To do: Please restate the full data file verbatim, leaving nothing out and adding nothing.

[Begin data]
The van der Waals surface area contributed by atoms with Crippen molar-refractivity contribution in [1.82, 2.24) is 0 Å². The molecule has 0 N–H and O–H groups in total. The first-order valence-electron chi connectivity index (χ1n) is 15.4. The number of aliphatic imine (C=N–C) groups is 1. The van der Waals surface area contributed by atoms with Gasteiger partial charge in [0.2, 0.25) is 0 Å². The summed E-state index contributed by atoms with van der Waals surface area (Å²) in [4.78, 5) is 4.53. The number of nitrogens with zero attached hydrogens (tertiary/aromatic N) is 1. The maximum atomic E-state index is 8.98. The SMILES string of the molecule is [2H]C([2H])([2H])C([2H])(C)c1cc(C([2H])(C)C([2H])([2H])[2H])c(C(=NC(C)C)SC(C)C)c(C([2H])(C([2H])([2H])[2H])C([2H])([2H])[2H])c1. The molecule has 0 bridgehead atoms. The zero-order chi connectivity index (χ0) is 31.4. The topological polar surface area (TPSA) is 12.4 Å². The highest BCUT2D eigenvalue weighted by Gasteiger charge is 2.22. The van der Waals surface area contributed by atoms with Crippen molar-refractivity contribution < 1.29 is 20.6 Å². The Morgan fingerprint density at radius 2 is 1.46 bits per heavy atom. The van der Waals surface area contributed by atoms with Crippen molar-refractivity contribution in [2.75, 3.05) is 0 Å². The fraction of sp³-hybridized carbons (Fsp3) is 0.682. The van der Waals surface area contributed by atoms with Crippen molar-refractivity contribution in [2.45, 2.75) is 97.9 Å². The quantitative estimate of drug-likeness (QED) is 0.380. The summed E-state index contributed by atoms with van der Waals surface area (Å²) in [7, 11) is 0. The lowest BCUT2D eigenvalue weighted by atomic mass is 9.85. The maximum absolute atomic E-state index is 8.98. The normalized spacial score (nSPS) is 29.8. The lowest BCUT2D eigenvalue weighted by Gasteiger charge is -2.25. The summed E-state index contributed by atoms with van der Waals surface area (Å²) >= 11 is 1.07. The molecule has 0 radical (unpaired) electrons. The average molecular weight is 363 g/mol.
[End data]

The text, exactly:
The van der Waals surface area contributed by atoms with Crippen molar-refractivity contribution in [1.82, 2.24) is 0 Å². The molecule has 0 N–H and O–H groups in total. The first-order valence-electron chi connectivity index (χ1n) is 15.4. The number of aliphatic imine (C=N–C) groups is 1. The van der Waals surface area contributed by atoms with Gasteiger partial charge in [0.2, 0.25) is 0 Å². The summed E-state index contributed by atoms with van der Waals surface area (Å²) in [4.78, 5) is 4.53. The number of nitrogens with zero attached hydrogens (tertiary/aromatic N) is 1. The maximum atomic E-state index is 8.98. The SMILES string of the molecule is [2H]C([2H])([2H])C([2H])(C)c1cc(C([2H])(C)C([2H])([2H])[2H])c(C(=NC(C)C)SC(C)C)c(C([2H])(C([2H])([2H])[2H])C([2H])([2H])[2H])c1. The molecule has 0 bridgehead atoms. The zero-order chi connectivity index (χ0) is 31.4. The topological polar surface area (TPSA) is 12.4 Å². The highest BCUT2D eigenvalue weighted by Gasteiger charge is 2.22. The van der Waals surface area contributed by atoms with Crippen molar-refractivity contribution < 1.29 is 20.6 Å². The Morgan fingerprint density at radius 2 is 1.46 bits per heavy atom. The van der Waals surface area contributed by atoms with Crippen molar-refractivity contribution in [2.75, 3.05) is 0 Å². The fraction of sp³-hybridized carbons (Fsp3) is 0.682. The van der Waals surface area contributed by atoms with Crippen molar-refractivity contribution in [2.45, 2.75) is 97.9 Å². The quantitative estimate of drug-likeness (QED) is 0.380. The summed E-state index contributed by atoms with van der Waals surface area (Å²) in [7, 11) is 0. The lowest BCUT2D eigenvalue weighted by atomic mass is 9.85. The maximum absolute atomic E-state index is 8.98. The normalized spacial score (nSPS) is 29.8. The lowest BCUT2D eigenvalue weighted by Gasteiger charge is -2.25. The summed E-state index contributed by atoms with van der Waals surface area (Å²) >= 11 is 1.07. The molecule has 0 radical (unpaired) electrons. The average molecular weight is 363 g/mol.